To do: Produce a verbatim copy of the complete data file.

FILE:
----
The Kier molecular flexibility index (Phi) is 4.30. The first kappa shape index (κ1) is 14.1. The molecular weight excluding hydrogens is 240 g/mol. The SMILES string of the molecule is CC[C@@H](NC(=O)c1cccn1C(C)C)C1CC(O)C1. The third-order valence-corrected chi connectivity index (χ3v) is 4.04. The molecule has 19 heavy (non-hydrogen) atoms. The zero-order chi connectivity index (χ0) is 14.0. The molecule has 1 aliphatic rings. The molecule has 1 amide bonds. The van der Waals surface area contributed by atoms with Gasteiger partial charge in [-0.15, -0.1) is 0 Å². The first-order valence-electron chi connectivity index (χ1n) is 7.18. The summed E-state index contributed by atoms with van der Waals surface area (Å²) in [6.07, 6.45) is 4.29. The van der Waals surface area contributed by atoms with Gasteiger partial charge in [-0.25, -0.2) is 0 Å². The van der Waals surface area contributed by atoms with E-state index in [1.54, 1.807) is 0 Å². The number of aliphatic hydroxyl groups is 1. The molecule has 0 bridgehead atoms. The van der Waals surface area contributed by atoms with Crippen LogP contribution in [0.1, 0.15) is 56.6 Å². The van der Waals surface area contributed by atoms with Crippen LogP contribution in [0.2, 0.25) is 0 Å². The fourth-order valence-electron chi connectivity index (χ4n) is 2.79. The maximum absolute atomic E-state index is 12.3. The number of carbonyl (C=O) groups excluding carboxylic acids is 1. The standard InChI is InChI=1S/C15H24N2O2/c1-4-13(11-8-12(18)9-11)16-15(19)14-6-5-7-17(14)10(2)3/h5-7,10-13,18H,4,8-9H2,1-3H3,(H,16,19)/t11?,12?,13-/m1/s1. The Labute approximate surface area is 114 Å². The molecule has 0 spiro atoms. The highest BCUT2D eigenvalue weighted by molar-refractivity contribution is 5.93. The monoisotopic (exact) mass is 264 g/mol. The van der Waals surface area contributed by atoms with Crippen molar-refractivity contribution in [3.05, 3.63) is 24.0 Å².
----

The Kier molecular flexibility index (Phi) is 4.30. The first kappa shape index (κ1) is 14.1. The molecular weight excluding hydrogens is 240 g/mol. The SMILES string of the molecule is CC[C@@H](NC(=O)c1cccn1C(C)C)C1CC(O)C1. The third-order valence-corrected chi connectivity index (χ3v) is 4.04. The molecule has 19 heavy (non-hydrogen) atoms. The zero-order chi connectivity index (χ0) is 14.0. The molecule has 1 aliphatic rings. The molecule has 1 amide bonds. The van der Waals surface area contributed by atoms with Gasteiger partial charge in [-0.15, -0.1) is 0 Å². The first-order valence-electron chi connectivity index (χ1n) is 7.18. The summed E-state index contributed by atoms with van der Waals surface area (Å²) in [6.07, 6.45) is 4.29. The van der Waals surface area contributed by atoms with Gasteiger partial charge in [-0.25, -0.2) is 0 Å². The van der Waals surface area contributed by atoms with E-state index in [1.54, 1.807) is 0 Å². The number of aliphatic hydroxyl groups is 1. The molecule has 0 bridgehead atoms. The van der Waals surface area contributed by atoms with Crippen LogP contribution in [0.1, 0.15) is 56.6 Å². The van der Waals surface area contributed by atoms with Crippen LogP contribution in [0.2, 0.25) is 0 Å². The fourth-order valence-electron chi connectivity index (χ4n) is 2.79. The maximum absolute atomic E-state index is 12.3. The number of carbonyl (C=O) groups excluding carboxylic acids is 1. The standard InChI is InChI=1S/C15H24N2O2/c1-4-13(11-8-12(18)9-11)16-15(19)14-6-5-7-17(14)10(2)3/h5-7,10-13,18H,4,8-9H2,1-3H3,(H,16,19)/t11?,12?,13-/m1/s1. The Labute approximate surface area is 114 Å². The molecule has 0 spiro atoms. The highest BCUT2D eigenvalue weighted by molar-refractivity contribution is 5.93. The monoisotopic (exact) mass is 264 g/mol. The van der Waals surface area contributed by atoms with Crippen molar-refractivity contribution in [3.05, 3.63) is 24.0 Å².